[EXTRANEOUS SIDE NOTE: When I was in high school, I worked one Christmas in a liquor store in Toronto. Back then, customers filled out chits and a bunch of 18-year-olds ran around behind the counter fetching Crown Royal in little purple bags. The manager was Russian, and he gave us two 15 minute breaks during each shift. The catch: we had to spend it sitting behind a long table topped by ten chess boards. Every day for two weeks, he walked up and down and defeated us all before the 15 minutes were up.]
The point is, none of us were gifted and we were at a huge disadvantage without the little green pills. Could Harmon continue to dominate without her pills (or, later, alchohol)? This becomes the rest of the series as the quiet young girl becomes a confident young woman and expectations run high on an international level. The pressure mounts, and the character encounters consequences that could checkmate her career and reputation.
A great deal of credit must go to director and co-screenwriter Scott Frank. He directed all seven episodes and pulled a slow story along with vision and assurity. Cinamatographer Steven Meizler wasn’t afraid to take you right in Taylor-Joy’s face, which helped get us inside Haron’s head. He also pulled way back across the street to show suburban rooftops and main street scenes that helped place this show in mid-century America.
Raising the level of storytelling is the art direction and design work. The Queen’s Gambit is such an authentic trip back to the late ’50s and early ’60s. When Harmon enters a school gymnasium to compete in a chess tourney, you can practically smell the stale air and the faint whiff of sweatty gym socks. When Harmon finds an adoptive home as an older child, the wallpaper in every room takes you right back to the ’50s. Kudos to production designer Uli Hanisch, supervising art director Kal Koch and costume designer Gabriele Binder.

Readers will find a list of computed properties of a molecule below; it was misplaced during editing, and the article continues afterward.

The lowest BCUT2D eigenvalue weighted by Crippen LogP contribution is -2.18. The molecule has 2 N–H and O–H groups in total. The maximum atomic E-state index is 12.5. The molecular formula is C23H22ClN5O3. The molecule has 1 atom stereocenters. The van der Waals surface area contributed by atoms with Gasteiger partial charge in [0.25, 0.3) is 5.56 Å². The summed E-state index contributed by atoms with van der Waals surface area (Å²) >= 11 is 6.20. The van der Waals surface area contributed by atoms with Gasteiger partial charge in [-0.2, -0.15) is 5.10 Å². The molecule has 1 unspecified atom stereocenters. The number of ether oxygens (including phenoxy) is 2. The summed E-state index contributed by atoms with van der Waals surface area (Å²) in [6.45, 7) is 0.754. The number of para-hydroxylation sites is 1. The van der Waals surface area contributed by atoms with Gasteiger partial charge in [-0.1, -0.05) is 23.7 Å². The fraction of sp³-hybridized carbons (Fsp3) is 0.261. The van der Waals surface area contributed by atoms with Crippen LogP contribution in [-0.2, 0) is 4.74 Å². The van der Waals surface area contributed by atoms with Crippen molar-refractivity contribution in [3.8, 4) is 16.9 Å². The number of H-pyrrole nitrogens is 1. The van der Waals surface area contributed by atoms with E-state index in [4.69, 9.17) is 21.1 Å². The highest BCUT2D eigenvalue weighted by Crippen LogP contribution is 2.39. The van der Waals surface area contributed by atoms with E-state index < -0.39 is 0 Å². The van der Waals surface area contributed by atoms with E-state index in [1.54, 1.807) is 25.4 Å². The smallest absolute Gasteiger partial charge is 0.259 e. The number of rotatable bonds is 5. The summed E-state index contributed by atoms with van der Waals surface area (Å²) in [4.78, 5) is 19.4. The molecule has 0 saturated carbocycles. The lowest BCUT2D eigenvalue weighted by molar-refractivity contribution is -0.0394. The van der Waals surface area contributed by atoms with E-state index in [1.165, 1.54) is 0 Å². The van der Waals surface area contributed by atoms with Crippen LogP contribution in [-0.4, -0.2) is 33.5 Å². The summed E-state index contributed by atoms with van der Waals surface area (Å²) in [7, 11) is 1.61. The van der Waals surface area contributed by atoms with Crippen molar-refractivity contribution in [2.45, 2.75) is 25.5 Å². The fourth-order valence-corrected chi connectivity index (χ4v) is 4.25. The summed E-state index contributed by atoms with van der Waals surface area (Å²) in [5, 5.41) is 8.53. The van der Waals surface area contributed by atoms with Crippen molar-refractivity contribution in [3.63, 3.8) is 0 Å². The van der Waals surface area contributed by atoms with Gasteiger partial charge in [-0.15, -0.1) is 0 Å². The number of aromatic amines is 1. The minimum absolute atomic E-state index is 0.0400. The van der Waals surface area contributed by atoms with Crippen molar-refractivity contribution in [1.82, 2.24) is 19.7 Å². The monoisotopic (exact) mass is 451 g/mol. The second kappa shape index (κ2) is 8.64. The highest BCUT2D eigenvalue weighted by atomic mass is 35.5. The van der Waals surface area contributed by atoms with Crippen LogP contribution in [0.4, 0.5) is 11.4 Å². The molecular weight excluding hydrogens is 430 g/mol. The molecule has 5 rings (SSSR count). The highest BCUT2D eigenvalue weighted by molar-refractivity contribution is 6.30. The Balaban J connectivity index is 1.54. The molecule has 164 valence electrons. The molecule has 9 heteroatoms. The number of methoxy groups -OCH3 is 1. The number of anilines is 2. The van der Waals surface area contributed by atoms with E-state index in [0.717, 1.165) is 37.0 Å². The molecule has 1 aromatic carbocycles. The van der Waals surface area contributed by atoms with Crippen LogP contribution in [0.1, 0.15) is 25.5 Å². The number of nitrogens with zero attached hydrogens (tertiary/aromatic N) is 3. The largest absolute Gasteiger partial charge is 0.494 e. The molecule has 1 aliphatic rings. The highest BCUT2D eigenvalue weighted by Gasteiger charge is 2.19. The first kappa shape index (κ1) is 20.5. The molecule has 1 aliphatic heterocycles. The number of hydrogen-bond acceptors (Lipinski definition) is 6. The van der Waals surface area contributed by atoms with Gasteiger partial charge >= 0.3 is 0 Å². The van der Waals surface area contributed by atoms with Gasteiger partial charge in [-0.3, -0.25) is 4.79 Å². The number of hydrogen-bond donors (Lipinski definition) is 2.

While some production took place is Berlin, much of The Queen’s Gambit was shot in Cambridge, Ontario. The set dressing goes way beyond a few vintage cars and the odd U.S. mailbox. Clothing stores and corner variety stores feel fully stocked and authentic.
The supporting cast step right into their roles. Harry Melling is sneaky good as a local chess master Harmon has to confront. Marielle Heller keeps her role as a vacuuming suburban foster mom from becoming a four-word caricature.
Chess as a world event was a very real thing in the early ’70s when Bobby Fischer was as big a name as Bobby Orr. Another former World Chess champion, Garry Kasparov, was a consultant on this series. The Quee’s Gambit does a nice job of turning it once again into a spectator sport.
This really isn’t so much about chess, however, or even sport. There’s something a little Twin Peak-y about Harmon’s drug-addled world, but it is not a genre show either. This is a series about a kick-ass little girl who becomes a (albeit performance enhanced) superhero in a highly-competitive man’s world.
As Glassman told me, it also “gets a bit slow but in a good way, sort of nuanced and heady, you know, like the Humble and Fred Show.”
Your move, comrade. All seven episodes of The Queen’s Gambit are available for streaming now at Netflix.